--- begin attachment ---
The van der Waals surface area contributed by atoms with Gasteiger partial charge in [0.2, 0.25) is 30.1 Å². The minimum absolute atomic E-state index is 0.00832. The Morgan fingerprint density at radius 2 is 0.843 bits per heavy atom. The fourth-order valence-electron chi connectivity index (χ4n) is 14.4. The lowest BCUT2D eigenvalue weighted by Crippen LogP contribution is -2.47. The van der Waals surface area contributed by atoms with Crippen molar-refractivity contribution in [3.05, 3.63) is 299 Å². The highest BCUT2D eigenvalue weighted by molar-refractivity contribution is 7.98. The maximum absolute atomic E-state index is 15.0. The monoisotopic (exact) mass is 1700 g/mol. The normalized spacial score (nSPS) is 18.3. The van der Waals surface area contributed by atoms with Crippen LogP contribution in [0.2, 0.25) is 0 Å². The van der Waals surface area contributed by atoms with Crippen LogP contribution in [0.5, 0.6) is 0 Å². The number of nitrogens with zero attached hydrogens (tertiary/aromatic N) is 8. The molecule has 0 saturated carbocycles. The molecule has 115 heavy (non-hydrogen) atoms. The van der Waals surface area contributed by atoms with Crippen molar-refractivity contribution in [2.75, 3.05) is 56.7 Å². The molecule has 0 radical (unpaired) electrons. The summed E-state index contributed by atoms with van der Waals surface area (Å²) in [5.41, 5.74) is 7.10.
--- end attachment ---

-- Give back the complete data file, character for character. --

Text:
The van der Waals surface area contributed by atoms with Gasteiger partial charge in [0.2, 0.25) is 30.1 Å². The minimum absolute atomic E-state index is 0.00832. The Morgan fingerprint density at radius 2 is 0.843 bits per heavy atom. The fourth-order valence-electron chi connectivity index (χ4n) is 14.4. The lowest BCUT2D eigenvalue weighted by Crippen LogP contribution is -2.47. The van der Waals surface area contributed by atoms with Crippen molar-refractivity contribution in [3.05, 3.63) is 299 Å². The highest BCUT2D eigenvalue weighted by molar-refractivity contribution is 7.98. The maximum absolute atomic E-state index is 15.0. The monoisotopic (exact) mass is 1700 g/mol. The normalized spacial score (nSPS) is 18.3. The van der Waals surface area contributed by atoms with Crippen LogP contribution in [0.2, 0.25) is 0 Å². The van der Waals surface area contributed by atoms with Crippen LogP contribution in [0.5, 0.6) is 0 Å². The number of nitrogens with zero attached hydrogens (tertiary/aromatic N) is 8. The molecule has 0 saturated carbocycles. The molecule has 115 heavy (non-hydrogen) atoms. The van der Waals surface area contributed by atoms with Crippen molar-refractivity contribution in [2.75, 3.05) is 56.7 Å². The molecule has 0 radical (unpaired) electrons. The summed E-state index contributed by atoms with van der Waals surface area (Å²) in [5.41, 5.74) is 7.10.